Besanko and Brauetigan’s popular “Microeconomics” textbook begins with this paragraph:
“Economics is the science that deals with the allocation of limited resources to satisfy unlimited human wants. Think of human wants as being all the goods and services that individuals desire, including food, clothing, shelter, and anything else that enhances the quality of life. Since we can always think of ways to improve our well-being with more or better goods and services, our wants are unlimited. However, to produce goods and services, we need resources, including labor, managerial talent, capital, and raw materials. Resources are said to be scarce because their supply is limited. The scarcity of resources means that we are constrained in the choices we can make about the goods and services we produce, and thus also about which human wants we will ultimately satisfy. That is why economics is often described as the science of constrained choice.” 
Therefore, economics is a study of individual preferences and decision making, which are revealed in the actions of individuals. These actions are attempts to improve well-being, attempts to satisfy our wants. Interestingly, the authors do not, in this case, build economics from the point of view of the individual. Instead, they in the very next page, discuss abstract actions of “society”. However, how can “society”, which is a group of people, undertake actions to “satisfy unlimited human wants” if human wants can only be observed through a study of an individual?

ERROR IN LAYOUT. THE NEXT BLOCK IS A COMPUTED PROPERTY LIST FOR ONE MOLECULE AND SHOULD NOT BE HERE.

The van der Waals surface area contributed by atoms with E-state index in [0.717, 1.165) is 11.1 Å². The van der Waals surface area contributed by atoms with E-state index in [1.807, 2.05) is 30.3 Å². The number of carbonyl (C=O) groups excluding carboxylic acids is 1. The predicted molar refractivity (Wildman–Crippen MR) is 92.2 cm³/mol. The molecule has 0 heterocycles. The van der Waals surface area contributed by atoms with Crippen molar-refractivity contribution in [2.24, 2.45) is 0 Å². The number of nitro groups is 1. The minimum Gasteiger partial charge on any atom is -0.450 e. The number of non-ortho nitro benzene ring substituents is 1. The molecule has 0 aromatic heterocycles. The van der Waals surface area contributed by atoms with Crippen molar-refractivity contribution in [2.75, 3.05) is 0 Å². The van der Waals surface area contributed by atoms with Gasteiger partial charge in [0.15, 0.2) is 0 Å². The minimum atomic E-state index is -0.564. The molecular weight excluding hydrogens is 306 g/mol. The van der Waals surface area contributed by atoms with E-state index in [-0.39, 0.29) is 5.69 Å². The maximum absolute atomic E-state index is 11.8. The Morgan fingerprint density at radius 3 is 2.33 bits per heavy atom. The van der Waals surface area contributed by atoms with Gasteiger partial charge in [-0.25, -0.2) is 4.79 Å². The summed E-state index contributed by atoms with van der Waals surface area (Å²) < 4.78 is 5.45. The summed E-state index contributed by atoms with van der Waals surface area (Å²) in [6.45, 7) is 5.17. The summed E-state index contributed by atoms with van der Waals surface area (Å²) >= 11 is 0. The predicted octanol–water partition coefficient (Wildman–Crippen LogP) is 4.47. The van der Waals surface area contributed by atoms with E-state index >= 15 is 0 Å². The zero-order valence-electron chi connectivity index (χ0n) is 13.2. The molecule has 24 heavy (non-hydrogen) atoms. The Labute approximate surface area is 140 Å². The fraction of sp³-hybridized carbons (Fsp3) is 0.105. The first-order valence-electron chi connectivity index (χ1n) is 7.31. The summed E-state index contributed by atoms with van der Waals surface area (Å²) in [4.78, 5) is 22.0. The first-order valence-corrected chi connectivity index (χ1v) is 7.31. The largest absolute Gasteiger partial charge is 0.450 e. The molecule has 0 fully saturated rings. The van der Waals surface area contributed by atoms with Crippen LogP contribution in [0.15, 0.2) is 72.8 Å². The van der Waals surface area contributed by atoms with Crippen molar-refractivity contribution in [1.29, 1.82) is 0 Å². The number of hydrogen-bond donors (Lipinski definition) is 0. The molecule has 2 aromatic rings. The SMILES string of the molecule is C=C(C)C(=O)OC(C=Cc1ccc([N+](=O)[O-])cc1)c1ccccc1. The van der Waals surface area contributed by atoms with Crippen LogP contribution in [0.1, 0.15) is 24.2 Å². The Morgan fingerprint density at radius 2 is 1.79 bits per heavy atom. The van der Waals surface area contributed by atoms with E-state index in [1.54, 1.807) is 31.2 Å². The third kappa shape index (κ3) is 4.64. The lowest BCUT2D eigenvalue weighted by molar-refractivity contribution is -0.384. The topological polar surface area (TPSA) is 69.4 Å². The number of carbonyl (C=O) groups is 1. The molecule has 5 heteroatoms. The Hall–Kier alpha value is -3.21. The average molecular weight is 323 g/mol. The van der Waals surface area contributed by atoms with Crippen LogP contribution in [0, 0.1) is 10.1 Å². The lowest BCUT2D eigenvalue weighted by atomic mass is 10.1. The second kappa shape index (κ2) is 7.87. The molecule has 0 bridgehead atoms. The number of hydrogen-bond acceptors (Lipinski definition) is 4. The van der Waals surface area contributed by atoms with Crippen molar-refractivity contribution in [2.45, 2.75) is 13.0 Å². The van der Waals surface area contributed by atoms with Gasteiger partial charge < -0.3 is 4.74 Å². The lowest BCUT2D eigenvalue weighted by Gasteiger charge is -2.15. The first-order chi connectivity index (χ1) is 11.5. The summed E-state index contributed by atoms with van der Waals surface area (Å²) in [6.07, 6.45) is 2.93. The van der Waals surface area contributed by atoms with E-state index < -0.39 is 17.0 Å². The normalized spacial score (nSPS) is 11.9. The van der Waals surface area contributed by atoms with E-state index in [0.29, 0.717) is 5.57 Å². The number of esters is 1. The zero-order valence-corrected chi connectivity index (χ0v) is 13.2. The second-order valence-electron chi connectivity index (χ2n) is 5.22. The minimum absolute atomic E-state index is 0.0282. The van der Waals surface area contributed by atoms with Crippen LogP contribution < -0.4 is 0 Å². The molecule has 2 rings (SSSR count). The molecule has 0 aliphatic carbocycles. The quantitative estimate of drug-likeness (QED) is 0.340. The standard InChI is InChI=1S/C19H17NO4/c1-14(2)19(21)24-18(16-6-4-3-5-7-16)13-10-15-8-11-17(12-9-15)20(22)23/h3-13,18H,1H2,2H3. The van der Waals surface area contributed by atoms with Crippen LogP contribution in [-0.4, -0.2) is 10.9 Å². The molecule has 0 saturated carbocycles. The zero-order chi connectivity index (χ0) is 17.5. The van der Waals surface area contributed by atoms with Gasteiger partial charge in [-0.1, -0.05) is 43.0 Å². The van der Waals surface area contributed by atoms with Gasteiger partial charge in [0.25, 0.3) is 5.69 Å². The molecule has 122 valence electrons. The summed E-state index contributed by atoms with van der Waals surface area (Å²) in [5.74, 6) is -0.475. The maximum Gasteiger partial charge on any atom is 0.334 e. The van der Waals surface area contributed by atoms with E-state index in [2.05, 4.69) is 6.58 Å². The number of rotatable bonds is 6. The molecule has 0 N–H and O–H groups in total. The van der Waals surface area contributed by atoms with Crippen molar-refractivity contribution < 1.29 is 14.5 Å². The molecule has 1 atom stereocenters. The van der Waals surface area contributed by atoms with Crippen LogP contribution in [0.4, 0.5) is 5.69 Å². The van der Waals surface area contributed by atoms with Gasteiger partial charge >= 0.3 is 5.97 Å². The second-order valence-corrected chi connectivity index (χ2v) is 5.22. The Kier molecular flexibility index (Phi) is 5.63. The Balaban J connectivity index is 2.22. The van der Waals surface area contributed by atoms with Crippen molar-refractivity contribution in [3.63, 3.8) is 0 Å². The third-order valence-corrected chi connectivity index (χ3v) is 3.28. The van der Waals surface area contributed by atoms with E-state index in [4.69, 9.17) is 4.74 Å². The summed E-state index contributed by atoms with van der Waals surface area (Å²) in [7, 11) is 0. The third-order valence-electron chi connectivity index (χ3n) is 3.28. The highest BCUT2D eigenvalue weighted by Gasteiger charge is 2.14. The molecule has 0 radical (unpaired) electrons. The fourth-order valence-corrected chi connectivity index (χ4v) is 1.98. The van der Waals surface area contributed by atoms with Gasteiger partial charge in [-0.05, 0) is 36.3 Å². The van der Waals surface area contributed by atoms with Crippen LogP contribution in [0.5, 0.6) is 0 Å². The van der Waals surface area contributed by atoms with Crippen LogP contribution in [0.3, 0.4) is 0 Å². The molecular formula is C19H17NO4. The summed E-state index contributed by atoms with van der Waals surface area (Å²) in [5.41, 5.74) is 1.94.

Only individuals can act, after all. Even when an army is rushing to attack another army in an open battlefield, it is still individuals who are the ones doing the running! This is important because a student must have a clear view of what exactly it is that he or she is studying. If economics is the study of how societies allocate limited resources, then it should be a study of how societies allocate limited resources to fulfill unlimited societal needs. This, however, would be a study of sociology – the study of society – rather than economics. In addition, how would one define “societal needs” without grounding those needs in individual human needs? Indeed, it often seems that many economists are really just sociologists. This, of course, should not be taken as a slight; sociology is a fascinating science in its own right. However, again, economics only makes sense when its analysis begins with individual human action.
Therefore, I will begin my study of economics with different theories of value.
 “Microeconomics”, 3rd edition. Besanko and Brauetigam. Page 3.